Flying Blind: Early Outcomes Following Implementation of Formal Critical Care Services in a Low-Resource Setting
Elizabeth M Stoeckl, BS, Kristin L Long, MD, MPH and Emnet Tesfaye, MD
Article Type: Commentary | First Published: May 14, 2020
Global health endeavors in low- and middle-income countries (LMIC) have traditionally emphasized humanitarian relief and primary care. Increasingly, specialty services, such as critical care medicine, are recognized as key components of sustainable, effective health care systems, even in settings with constrained resources. We illustrate the successful implementation of critical care services at Hawassa University teaching hospital in Ethiopia. Although not without challenges, the introduction o...
Simulation Education to Advance Emergency Medicine and Pediatric Critical Care in Nepal
Roshana Shrestha MD, Lisa Alianiello CNP, Shaza Aouthmany MD, Fenil Kholwadwala MD, Nicholas Deluga MD, Kevin Nguyen MD, Kris Brickman MD and Anmol Shrestha MD
Article Type: Research Article | First Published: May 06, 2020
Internationally emergency medicine is a relatively young specialty that is increasingly recognized for its potential for growth. In low middle-income countries (LMICs) like Nepal resources are quite limited and the development of new specialties such as emergency medicine can be slow to evolve. Specific areas of emergency care, including pediatric critical care have significant challenges due to clinical and educational limitations in countries like Nepal. Countries with robust healthcare system...
Acute Pneumonia: The Beginning of a Revision of Views or Just a Statement of Known Facts?
Igor Klepikov, MD
Article Type: Commentary | First Published: March 14, 2020
The author conducted research on the topic under discussion in the USSR at the State Institute for advanced training of doctors (Novokuznetsk). To date, the USSR and the mentioned Institute no longer exist. However, research and clinical trials of new approaches to the treatment of children with acute pneumonia and the results of this work can provide answers to a number of questions facing us today, which allows us to consider the research of thirty years ago relevant and worthy of mention....
Safety and Effectiveness of Neuromuscular Blockers in the Treatment of Acute Respiratory Distress Syndrome: Systematic Review and Meta-Analysis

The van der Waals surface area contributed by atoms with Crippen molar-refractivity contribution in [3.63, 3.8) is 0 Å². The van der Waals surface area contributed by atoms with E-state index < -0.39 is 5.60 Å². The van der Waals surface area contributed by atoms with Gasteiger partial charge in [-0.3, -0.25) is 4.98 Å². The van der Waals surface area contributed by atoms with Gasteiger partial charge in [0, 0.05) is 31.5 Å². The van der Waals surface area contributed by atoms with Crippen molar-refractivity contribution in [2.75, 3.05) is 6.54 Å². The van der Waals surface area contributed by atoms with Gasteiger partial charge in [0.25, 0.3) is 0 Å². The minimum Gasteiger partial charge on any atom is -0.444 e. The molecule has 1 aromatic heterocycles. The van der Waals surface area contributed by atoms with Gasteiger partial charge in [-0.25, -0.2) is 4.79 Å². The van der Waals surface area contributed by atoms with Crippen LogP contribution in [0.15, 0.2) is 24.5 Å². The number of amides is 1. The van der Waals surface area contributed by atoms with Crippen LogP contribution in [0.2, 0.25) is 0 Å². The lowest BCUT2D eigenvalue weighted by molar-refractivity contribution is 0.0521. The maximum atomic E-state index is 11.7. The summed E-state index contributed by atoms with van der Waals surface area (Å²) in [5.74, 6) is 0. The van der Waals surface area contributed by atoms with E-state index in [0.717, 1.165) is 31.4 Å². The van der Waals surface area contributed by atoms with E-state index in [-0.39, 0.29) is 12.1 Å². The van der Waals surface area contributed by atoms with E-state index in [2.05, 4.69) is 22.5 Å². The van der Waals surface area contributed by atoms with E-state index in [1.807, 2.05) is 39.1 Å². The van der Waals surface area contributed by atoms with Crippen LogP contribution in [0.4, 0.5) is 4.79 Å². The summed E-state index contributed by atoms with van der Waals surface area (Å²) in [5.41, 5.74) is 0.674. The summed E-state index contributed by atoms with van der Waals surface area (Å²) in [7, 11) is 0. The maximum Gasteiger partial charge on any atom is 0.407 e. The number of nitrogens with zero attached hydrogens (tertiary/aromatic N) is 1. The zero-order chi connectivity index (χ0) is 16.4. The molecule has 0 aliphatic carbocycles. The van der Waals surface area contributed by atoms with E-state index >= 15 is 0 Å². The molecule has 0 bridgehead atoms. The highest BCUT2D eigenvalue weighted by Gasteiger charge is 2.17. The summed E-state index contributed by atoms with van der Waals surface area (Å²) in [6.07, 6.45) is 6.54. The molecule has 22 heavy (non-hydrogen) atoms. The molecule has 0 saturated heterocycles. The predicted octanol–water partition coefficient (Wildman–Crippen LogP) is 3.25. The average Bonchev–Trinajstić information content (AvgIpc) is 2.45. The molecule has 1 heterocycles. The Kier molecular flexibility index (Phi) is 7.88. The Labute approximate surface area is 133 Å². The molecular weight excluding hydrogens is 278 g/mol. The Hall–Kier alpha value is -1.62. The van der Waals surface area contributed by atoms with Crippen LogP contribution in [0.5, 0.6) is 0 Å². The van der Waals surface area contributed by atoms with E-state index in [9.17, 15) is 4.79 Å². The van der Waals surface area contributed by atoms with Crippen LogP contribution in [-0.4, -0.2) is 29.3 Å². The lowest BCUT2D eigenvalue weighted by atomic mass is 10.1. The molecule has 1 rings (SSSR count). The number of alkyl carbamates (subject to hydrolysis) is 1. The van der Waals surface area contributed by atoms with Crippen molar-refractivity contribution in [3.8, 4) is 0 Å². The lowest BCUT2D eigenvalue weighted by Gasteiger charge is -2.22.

Alfredo Aisa-Alvarez MsC, MD, Cesar A Rojas-Gomez, MD and Gilberto Camarena-Alejo MHA, MD
Article Type: Research Article | First Published: March 07, 2020
Two review authors independently screened the abstracts and titles for relevance. Screening for inclusion, data extraction, and risk of bias assessment were performed by one author and checked by the second. We assessed trials for the overall quality of evidence using the Grading of Recommendations, Assessment, Development, and Evaluations (GRADE) instrument. We calculated the risk ratios (RR) and 95% confidence intervals (95% CI) for dichotomous outcomes, while for continuous results we obtaine...
Organophosphate Poisoning and Suicide in Nepal: A Reflection on the limitations of Behavioral Health Resources
Tyler Johnston, MS, Kris Brickman, MD, Roshana Shrestha, MD, Anmol Shrestha, MD and Shaza Aouthmany, MD
Article Type: Case Report | First Published: February 15, 2020
Organophosphate poisoning is the most common cause of suicide attempt in Nepal. Mortality rates of organophosphate poisoning are 41 times higher than they are in the United States, even with appropriate treatment. In low middle income countries organophosphate poisoning is much more prevalent than any other forms of suicide due to the easy availability in these agricultural countries. The most common cause of organophosphate poisoning for intentional suicide is from depression. Social reforms wi...
Evaluation of Accidents and Injuries in International Rally Organizations Held in Turkey
Ramazan SABIRLI, Damla ANBARLI METIN, Emre KARSLI and Omer CANACIK
Article Type: Original Research | First Published: February 13, 2020
International rally events, such as the World Rally Championship (WRC) and the Bosphorus Rally and the World Rally Cross Championship (WRX), have been held in Turkey from 2014 onwards. WRX race is an asphalt runway race in which two different categories of vehicles (Super car and RX-Lite) are racing and the rally racers aim to get the first place by passing one another. Super cars have approximately 650 hp engine, RX-Lite cars have approximately 380hp engine. Having been known since 1967, rallyc...